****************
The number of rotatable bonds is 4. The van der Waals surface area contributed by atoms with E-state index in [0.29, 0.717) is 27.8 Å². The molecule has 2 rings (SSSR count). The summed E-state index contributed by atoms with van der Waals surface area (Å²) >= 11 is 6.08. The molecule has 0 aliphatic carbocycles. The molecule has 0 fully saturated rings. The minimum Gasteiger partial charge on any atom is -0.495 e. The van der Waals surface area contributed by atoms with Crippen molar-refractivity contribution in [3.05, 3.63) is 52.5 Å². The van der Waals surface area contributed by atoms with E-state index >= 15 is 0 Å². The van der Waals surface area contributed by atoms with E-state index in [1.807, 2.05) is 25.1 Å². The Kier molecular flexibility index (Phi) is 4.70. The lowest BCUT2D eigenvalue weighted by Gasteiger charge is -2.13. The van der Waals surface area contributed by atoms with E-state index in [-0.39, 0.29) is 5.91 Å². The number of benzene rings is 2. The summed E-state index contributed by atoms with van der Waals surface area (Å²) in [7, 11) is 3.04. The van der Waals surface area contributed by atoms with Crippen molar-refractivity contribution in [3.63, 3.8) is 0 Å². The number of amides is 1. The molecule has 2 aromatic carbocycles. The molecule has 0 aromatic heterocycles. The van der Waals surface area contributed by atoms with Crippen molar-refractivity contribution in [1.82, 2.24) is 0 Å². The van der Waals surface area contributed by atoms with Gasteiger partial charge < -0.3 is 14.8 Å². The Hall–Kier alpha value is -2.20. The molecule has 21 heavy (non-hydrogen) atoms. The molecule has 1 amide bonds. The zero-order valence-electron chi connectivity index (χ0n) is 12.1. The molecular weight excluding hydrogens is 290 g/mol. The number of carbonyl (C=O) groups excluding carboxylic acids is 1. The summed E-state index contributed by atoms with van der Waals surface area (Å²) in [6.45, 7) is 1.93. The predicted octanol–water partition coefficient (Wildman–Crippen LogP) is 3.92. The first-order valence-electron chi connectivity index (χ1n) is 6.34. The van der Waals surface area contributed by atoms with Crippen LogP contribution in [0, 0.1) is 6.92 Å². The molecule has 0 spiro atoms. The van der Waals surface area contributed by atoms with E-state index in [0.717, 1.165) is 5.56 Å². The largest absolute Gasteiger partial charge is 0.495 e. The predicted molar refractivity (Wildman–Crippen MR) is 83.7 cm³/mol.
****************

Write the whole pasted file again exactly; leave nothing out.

The number of rotatable bonds is 4. The van der Waals surface area contributed by atoms with E-state index in [0.29, 0.717) is 27.8 Å². The molecule has 2 rings (SSSR count). The summed E-state index contributed by atoms with van der Waals surface area (Å²) >= 11 is 6.08. The molecule has 0 aliphatic carbocycles. The molecule has 0 fully saturated rings. The minimum Gasteiger partial charge on any atom is -0.495 e. The van der Waals surface area contributed by atoms with Crippen molar-refractivity contribution in [3.05, 3.63) is 52.5 Å². The van der Waals surface area contributed by atoms with E-state index >= 15 is 0 Å². The van der Waals surface area contributed by atoms with E-state index in [1.807, 2.05) is 25.1 Å². The Kier molecular flexibility index (Phi) is 4.70. The lowest BCUT2D eigenvalue weighted by Gasteiger charge is -2.13. The van der Waals surface area contributed by atoms with E-state index in [-0.39, 0.29) is 5.91 Å². The number of benzene rings is 2. The summed E-state index contributed by atoms with van der Waals surface area (Å²) in [7, 11) is 3.04. The van der Waals surface area contributed by atoms with Crippen molar-refractivity contribution in [3.63, 3.8) is 0 Å². The number of amides is 1. The molecule has 2 aromatic carbocycles. The molecule has 0 aromatic heterocycles. The van der Waals surface area contributed by atoms with Crippen molar-refractivity contribution in [1.82, 2.24) is 0 Å². The van der Waals surface area contributed by atoms with Gasteiger partial charge < -0.3 is 14.8 Å². The Hall–Kier alpha value is -2.20. The molecule has 21 heavy (non-hydrogen) atoms. The molecule has 1 amide bonds. The zero-order valence-electron chi connectivity index (χ0n) is 12.1. The molecular weight excluding hydrogens is 290 g/mol. The number of carbonyl (C=O) groups excluding carboxylic acids is 1. The summed E-state index contributed by atoms with van der Waals surface area (Å²) in [6.45, 7) is 1.93. The predicted octanol–water partition coefficient (Wildman–Crippen LogP) is 3.92. The first-order valence-electron chi connectivity index (χ1n) is 6.34. The van der Waals surface area contributed by atoms with Crippen LogP contribution in [0, 0.1) is 6.92 Å². The molecule has 0 spiro atoms. The van der Waals surface area contributed by atoms with E-state index in [0.717, 1.165) is 5.56 Å². The largest absolute Gasteiger partial charge is 0.495 e. The predicted molar refractivity (Wildman–Crippen MR) is 83.7 cm³/mol.